Treehouse, a Seattle-based non-profit committed to improving the lives of kids living in foster care, has tapped Spin Creative to produce a short brand film about the organization. The film will debut at the Treehouse annual fundraising luncheon, “Champions for Foster Kids,” on March 20th at the Seattle Sheraton.
The video that Spin Creative is crafting will be constructed in TV commercial form and will have multiple uses and delivery channels after its initial viewing at the “Champions” event. The assignment is to create a compelling video that tells the story of who Treehouse is today, its future and the legacy its building upon. Spin is developing the creative strategy and script for the video and is excited about the concept that’s in the works. Beyond the fundraising event, the video will be used for awareness-building and as a tool to convey the Treehouse story in an emotive, powerful way. The project is shooting in the next two weeks and we look forward to sharing the results of our efforts after the video debuts at the “Champions” event in mid-March. So stay tuned.
Lastly, it’s a privilege for Spin Creative to be working with Treehouse on the brand film and to support the efforts that the organization is doing to give foster kids a childhood and a future. We believe wholeheartedly in the work of Treehouse and encourage you to visit their website to learn more about their life-changing services.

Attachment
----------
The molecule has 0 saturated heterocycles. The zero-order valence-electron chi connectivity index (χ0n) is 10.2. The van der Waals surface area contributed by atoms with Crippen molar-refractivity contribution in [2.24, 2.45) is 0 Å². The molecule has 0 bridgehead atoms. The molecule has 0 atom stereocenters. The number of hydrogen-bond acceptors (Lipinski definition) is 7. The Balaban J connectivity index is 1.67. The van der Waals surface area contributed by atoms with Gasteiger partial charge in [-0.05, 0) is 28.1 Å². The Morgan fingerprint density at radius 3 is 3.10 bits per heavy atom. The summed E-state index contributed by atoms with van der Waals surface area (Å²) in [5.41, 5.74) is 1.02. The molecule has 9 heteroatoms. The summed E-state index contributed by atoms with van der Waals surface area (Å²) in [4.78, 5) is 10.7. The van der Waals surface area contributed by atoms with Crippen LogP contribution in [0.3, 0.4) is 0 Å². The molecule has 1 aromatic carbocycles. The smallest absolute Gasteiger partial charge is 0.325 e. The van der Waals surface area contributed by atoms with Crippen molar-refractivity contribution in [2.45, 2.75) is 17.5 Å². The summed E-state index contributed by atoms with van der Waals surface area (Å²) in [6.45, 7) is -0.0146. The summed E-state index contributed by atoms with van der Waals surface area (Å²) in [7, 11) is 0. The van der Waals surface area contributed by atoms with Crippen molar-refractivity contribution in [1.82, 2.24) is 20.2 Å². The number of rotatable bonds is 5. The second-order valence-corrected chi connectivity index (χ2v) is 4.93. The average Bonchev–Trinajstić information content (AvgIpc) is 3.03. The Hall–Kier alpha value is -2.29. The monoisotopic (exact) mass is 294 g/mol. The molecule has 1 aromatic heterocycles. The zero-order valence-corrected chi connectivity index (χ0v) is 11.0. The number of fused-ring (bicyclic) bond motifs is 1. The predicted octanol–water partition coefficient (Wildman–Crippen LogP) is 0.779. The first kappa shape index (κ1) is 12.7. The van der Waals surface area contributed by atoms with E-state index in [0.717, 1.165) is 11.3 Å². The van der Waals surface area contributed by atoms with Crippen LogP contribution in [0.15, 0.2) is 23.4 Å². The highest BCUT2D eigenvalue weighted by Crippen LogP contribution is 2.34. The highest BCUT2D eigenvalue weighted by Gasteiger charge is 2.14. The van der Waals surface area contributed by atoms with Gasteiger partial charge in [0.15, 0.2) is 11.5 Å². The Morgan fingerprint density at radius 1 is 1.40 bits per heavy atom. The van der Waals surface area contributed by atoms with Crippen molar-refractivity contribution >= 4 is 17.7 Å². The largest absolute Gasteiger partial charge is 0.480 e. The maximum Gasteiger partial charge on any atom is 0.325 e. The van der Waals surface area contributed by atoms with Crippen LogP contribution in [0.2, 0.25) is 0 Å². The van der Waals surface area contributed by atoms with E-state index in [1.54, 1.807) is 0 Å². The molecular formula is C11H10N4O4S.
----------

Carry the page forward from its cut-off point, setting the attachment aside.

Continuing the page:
Treehouse has six core programs – Tutoring, Educational Advocacy, College and Career Planning, Little Wishes, Summer Camp and the Wearhouse – each give foster children a real childhood as well as hope for the future.
Treehouse programs offer kids in foster care what all children so desperately need: a safe place to dream.
For a foster kid, any day can be moving day.Children in foster care live in an uncertain world. Stability and permanence, things that most children can take for granted, are not guaranteed to foster kids. They can be moved frequently, and with very little notice, leaving with just a plastic trash bag filled with their possessions. Kids get used to parting with favorite toys and stuffed animals, saying goodbye to neighbors and friends, and changing schools time and again. All too often, entering the foster care system means losing a sense of identity and purpose.
Can foster kids thrive without community support?
Probably not. Even the best foster parents, with stable homes and adequate personal and financial resources, are hard-pressed to meet all the needs of a child whose world has been turned upside down by the realities of child abuse and neglect. The state covers a mere 60% of the costs of basic care, leaving foster parents to face a chronic gap.
Treehouse fills the gaps.
Since 1988, Treehouse has filled the gaps for kids in foster care, providing services that no other agency addresses: money for extra-curricular activities and summer camp, professional educational support services, resources to fully participate in the everyday activities of growing up, clothing and supplies to help them fit in at school.